Northland rail investigations on track
31 January 2019 2:02PM
Video of speeches made by Deputy Prime Minister Winston Peters, Minister of Regional Development Shane Jones, KiwiRail Acting Chief Executive Todd Moyle and KiwiRail Chairman Greg Miller is available here: https://youtu.be/2R1v2fDR6kE
KiwiRail has completed the first stage of its investigations into a 20km spur line to Northport at Marsden Point and will begin the next stage of exploration this year, Acting Chief Executive Todd Moyle says.
Deputy Prime Minister Winston Peters and Minister of Regional Development Shane Jones were in Northland today to speak with rail workers and witness the final day’s drilling.
“Our teams have spent the past three months drilling into hills, land and coastal areas to gain a full picture of the challenges of building what would be rail’s first new significant branch line in more than 50 years,” says Mr Moyle.
“This is not an easy job but it is a real signal of the Government’s commitment to boosting regional economies through rail.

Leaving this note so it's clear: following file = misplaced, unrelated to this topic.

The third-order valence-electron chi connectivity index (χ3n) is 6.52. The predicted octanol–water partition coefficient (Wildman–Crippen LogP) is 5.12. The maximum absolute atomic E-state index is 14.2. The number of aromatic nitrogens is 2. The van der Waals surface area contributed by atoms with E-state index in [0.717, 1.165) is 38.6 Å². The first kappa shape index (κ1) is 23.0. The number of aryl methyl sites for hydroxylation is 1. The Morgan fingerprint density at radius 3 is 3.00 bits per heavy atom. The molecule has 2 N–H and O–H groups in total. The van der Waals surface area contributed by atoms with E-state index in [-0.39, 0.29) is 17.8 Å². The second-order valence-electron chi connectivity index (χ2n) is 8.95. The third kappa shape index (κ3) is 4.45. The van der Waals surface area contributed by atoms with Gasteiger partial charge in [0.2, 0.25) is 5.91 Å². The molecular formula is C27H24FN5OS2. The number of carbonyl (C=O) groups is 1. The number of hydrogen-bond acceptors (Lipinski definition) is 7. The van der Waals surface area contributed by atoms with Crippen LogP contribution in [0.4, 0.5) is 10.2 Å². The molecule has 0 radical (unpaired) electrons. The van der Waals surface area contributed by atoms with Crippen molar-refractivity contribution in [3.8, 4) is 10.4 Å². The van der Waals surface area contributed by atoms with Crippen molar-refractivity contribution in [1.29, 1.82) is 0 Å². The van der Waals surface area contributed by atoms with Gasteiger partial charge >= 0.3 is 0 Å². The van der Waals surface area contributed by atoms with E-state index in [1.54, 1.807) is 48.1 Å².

“Our investigations have focused on areas where the most significant engineering works would be needed.
“Over coming months, we will be carrying out further work along the route to advance the design of the line and prepare for the next phases of the project.
“Concurrently we are looking at how we can upgrade the North Auckland Line between Auckland and Oakleigh. The tunnels on that line are old, low and narrow. We have had two significant derailments on the line in recent months due to a lack of funding for maintenance. It has been unable to carry passengers for the past year and freight options are restricted.
“This is the result of low freight volumes on the line and KiwiRail needing to spend its limited capital where the most freight flows,” Mr Moyle says.
KiwiRail Chairman Greg Miller says significant agricultural and horticultural investment is going into Northland and an efficient supply chain will be critical.
“What we are seeing now through the Provincial Growth Fund is a renewal of regional rail and an acceptance of the wider benefits rail brings to regions such as taking trucks off the road, reducing road maintenance costs, improving road safety and producing fewer carbon emissions.
“There is a long way to go in Northland but we are heartened by what we have found so far,” Mr Miller says.